Spyker bidder wants Indian driver in Formula One

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London, Sep 11: Indian businessman Vijay Mallya said today he wanted to bring an Indian driver back into Formula One once he takes over the struggling Spyker team.

''An Indian team with an Indian driver would be the ideal combination,'' he told the official Formula One Web site (www.formula1.com).

''In the future I will look very carefully into our karting championship to identify talents that can be developed into potential candidates for the team.'' Mallya has teamed up with Spyker's director of Formula One, Michiel Mol, to make an 80 million euro offer for the Dutch-owned team. The deal is due to be completed by the end of the month once due diligence has been carried out.

Narain Karthikeyan drove for Jordan, the British-based team bought by Midland and then sold on to Spyker last year, as the first Indian Formula One driver in 2005. Karun Chandhok is currently competing in the GP2 feeder series.

However Mallya said it was too early to say whether either would be chosen.

Spyker's current line-up is German rookie Adrian Sutil and Japan's Sakon Yamamoto.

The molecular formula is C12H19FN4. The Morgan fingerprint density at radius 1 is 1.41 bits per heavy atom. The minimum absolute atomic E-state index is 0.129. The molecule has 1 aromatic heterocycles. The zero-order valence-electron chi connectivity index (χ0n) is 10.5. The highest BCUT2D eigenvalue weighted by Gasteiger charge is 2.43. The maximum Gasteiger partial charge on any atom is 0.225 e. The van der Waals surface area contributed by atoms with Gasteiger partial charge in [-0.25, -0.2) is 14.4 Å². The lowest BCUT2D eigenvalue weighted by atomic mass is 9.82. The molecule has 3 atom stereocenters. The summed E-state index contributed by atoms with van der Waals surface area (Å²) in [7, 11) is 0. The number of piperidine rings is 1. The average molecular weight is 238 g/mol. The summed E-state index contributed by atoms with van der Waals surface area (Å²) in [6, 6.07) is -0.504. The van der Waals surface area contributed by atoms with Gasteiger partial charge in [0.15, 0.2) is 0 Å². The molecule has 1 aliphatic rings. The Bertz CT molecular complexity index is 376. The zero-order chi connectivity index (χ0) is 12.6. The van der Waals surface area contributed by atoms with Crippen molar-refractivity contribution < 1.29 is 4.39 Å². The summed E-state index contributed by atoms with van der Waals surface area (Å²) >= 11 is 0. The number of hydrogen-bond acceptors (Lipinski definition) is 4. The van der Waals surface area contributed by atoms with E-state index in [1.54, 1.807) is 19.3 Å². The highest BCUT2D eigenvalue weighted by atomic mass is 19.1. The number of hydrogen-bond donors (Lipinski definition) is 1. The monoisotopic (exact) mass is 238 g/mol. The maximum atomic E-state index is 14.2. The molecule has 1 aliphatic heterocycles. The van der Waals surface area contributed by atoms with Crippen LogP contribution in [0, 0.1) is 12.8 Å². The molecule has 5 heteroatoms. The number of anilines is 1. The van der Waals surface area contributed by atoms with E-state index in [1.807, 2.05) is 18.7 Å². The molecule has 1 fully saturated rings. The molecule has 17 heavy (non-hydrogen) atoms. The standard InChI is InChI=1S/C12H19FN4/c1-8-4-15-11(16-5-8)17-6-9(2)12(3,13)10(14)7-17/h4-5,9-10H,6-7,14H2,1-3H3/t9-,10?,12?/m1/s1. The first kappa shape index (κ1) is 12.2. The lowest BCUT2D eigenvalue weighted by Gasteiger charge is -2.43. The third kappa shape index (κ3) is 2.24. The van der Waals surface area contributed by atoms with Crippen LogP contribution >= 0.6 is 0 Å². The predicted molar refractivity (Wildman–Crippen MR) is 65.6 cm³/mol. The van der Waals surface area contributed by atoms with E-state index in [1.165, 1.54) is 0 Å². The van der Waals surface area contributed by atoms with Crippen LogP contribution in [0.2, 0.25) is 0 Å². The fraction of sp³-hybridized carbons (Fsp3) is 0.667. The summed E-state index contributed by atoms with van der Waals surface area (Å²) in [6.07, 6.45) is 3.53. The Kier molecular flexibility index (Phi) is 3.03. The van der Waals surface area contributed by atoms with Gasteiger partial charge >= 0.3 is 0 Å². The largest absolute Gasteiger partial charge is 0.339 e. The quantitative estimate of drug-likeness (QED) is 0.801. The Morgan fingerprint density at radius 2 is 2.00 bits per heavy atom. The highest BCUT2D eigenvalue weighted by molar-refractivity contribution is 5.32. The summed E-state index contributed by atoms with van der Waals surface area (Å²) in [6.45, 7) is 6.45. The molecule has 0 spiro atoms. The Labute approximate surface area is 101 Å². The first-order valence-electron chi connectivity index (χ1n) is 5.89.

INDIA NAME

Mallya, the chairman and controlling shareholder of the beer, spirits and airline UB Group, has been a sponsor of Benetton and Toyota.

Mallya said he would want the team to have India in its name and would have no problems in approving a bigger budget to make it more competitive.

''There are people waiting in line now with their cheque book in their hand trying to partner with us,'' he said.

''And when we announced that the Indian flag would be part of the team colours and logo, there was an explosion of excitement romping through the country.'' The billionaire entrepreneur added that the team would continue to build their cars rather than buy them from another constructor, a change allowed under the 2008 regulations.

''I analysed the situation and there was a fundamental issue: Spyker is a constructor team and all new teams that possibly will come into existence in 08 are not constructors,'' he said.

''I clearly wanted to be a constructor.''

Reuters
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